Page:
Fall tree planting / When to prune ficus tree / When to prune cherry tree
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Issue: October 4, 1999

Fall tree planting

Question:

When in the Fall would be a good time to plant or replant Plum and Cherry trees? I notice that they are beginning to sell them in the stores. Also, how big do they have to be to survive the winter?

Answer:

Now is a good time to be planting trees. So, from now until the ground freezes is a good time to plant the trees. The trees are now going dormant, so don't expect or try to encourage growth. The trees you buy should be sold in containers, and it may be necessary to "score" or cut any circling roots at the edge of the root ball. Don't worry about injuring the tree as you do that. Failure to cut circling roots will be more damaging in the long run. Autumn is the time when much tree root growth occurs, so it is actually an excellent time for planting, and new roots will rapidly be formed to replace any which are cut.

If by "replant" you are referring to transplanting trees which have come up in the wrong places, now is also a good time to transplant them. As you dig them up, you will lose a large percentage of the root system, and now is a good time to transplant them as it is a good time for new root growth. As the air temperatures cool, the soil continues to be warm for a while so much of the activity of the tree moves underground and new roots are produced. The larger the tree transplanted, the greater the percentage of roots which are lost. Smaller trees which lose a smaller percentages of their roots are easier to transplant.

As far as size of trees from the nursery, the same rule of thumb applies - smaller trees reestablish in the landscape more easily. However, it is easier to establish large container grown trees than large trees transplanted from another place in the landscape. Another factor to consider is that a tree has a better chance of survival in the ground (if you provide water if the winter is dry) than it does if it remains in a container through the winter. The soil in a container dries more rapidly, and the roots in a container are subject to greater fluctuations in temperature than the roots of trees in the ground.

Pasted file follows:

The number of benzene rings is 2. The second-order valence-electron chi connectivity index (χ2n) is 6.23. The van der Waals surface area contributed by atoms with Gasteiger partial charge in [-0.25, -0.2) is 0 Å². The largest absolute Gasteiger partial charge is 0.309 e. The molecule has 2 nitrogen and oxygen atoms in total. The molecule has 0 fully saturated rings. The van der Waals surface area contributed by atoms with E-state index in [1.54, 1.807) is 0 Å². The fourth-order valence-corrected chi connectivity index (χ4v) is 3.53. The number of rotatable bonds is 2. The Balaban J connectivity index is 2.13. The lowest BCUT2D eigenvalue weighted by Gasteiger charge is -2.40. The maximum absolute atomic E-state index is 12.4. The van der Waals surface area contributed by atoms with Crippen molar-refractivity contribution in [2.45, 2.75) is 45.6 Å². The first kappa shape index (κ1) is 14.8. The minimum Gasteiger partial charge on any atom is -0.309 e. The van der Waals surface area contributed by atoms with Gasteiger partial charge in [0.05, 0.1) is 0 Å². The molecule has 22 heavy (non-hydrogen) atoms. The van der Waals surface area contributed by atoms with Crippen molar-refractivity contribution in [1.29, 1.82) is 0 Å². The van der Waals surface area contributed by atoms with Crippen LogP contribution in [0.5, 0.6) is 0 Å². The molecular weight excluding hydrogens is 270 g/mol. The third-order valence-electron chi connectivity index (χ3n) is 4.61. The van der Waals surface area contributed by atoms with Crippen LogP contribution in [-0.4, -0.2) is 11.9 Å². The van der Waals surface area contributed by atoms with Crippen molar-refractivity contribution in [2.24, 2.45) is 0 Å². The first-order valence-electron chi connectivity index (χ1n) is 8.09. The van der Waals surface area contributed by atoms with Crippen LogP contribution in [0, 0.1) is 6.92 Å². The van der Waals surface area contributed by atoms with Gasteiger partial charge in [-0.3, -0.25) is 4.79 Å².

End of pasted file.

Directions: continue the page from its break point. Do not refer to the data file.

Be sure to water the tree once every three or four weeks through the winter unless we have sufficient moisture to keep the soil moist to at least the entire depth of the root ball.


When to prune ficus tree

Question:

I have a large weeping fig tree (8-9 feet tall). I need to prune it to bring it back in doors. When is the best time to prune and how much?

Answer:

The weeping fig is a tropical tree and can be pruned at almost any time. It does have brief "rest" periods when there is little growth. The very best time to prune would be at the end of a rest period as the new growth begins. However, if pruning is necessary before bringing it indoors, do it now so that the tree will be indoors before freezing temperatures.


When to prune cherry tree

Question:

What season do you prune Cherry Trees?

Answer:

Cherry trees are best pruned during the dormant season; that is, from the time the leaves fall until the buds begin to swell and "show color" in the spring. This is true for most other deciduous trees. For some flowering trees and shrubs, pruning at this time will reduce the production of blossoms, but this is the least damaging time to prune. As long as all the twigs aren't pruned from the tree, there will be flowers.

Note: Now is the time to begin "long-night" treatments for poinsettias, Christmas cactus, kalanch'es, and other plants for holiday display indoors. Information regarding these long-night treatments may be found in the "Yard and Garden" archives of the NMSU College of Agricultural, Consumer and Environmental Sciences , Cooperative Extension Service World Wide Web site at http://www.cahe.nmsu.edu/ces/yard/.